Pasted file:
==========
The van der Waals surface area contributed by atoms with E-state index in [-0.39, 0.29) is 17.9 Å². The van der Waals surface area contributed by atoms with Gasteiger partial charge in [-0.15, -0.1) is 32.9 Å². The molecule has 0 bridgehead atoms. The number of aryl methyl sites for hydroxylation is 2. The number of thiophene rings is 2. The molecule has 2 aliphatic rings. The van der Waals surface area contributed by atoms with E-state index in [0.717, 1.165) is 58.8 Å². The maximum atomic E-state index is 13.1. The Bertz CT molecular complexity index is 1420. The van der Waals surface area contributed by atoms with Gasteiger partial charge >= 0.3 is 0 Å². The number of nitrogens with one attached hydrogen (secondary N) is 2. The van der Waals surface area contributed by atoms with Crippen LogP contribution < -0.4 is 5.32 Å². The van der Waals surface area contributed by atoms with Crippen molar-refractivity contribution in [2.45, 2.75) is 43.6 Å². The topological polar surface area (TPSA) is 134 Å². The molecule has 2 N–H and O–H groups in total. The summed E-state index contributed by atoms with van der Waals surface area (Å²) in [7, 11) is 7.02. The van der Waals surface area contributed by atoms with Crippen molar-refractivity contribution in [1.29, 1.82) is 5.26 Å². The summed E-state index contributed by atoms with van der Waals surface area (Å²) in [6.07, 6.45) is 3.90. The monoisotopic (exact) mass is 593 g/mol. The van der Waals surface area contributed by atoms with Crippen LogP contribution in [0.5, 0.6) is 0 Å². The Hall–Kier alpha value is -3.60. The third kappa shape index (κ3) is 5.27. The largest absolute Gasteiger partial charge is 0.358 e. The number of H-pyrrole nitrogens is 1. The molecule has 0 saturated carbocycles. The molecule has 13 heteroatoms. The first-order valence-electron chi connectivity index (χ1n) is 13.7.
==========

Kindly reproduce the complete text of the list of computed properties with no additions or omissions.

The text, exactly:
The van der Waals surface area contributed by atoms with E-state index in [-0.39, 0.29) is 17.9 Å². The van der Waals surface area contributed by atoms with Gasteiger partial charge in [-0.15, -0.1) is 32.9 Å². The molecule has 0 bridgehead atoms. The number of aryl methyl sites for hydroxylation is 2. The number of thiophene rings is 2. The molecule has 2 aliphatic rings. The van der Waals surface area contributed by atoms with E-state index in [0.717, 1.165) is 58.8 Å². The maximum atomic E-state index is 13.1. The Bertz CT molecular complexity index is 1420. The van der Waals surface area contributed by atoms with Gasteiger partial charge >= 0.3 is 0 Å². The number of nitrogens with one attached hydrogen (secondary N) is 2. The van der Waals surface area contributed by atoms with Crippen LogP contribution < -0.4 is 5.32 Å². The van der Waals surface area contributed by atoms with Crippen molar-refractivity contribution in [2.45, 2.75) is 43.6 Å². The topological polar surface area (TPSA) is 134 Å². The molecule has 2 N–H and O–H groups in total. The summed E-state index contributed by atoms with van der Waals surface area (Å²) in [7, 11) is 7.02. The van der Waals surface area contributed by atoms with Crippen molar-refractivity contribution in [1.29, 1.82) is 5.26 Å². The summed E-state index contributed by atoms with van der Waals surface area (Å²) in [6.07, 6.45) is 3.90. The monoisotopic (exact) mass is 593 g/mol. The van der Waals surface area contributed by atoms with Crippen LogP contribution in [0.5, 0.6) is 0 Å². The Hall–Kier alpha value is -3.60. The third kappa shape index (κ3) is 5.27. The largest absolute Gasteiger partial charge is 0.358 e. The number of H-pyrrole nitrogens is 1. The molecule has 0 saturated carbocycles. The molecule has 13 heteroatoms. The first-order valence-electron chi connectivity index (χ1n) is 13.7.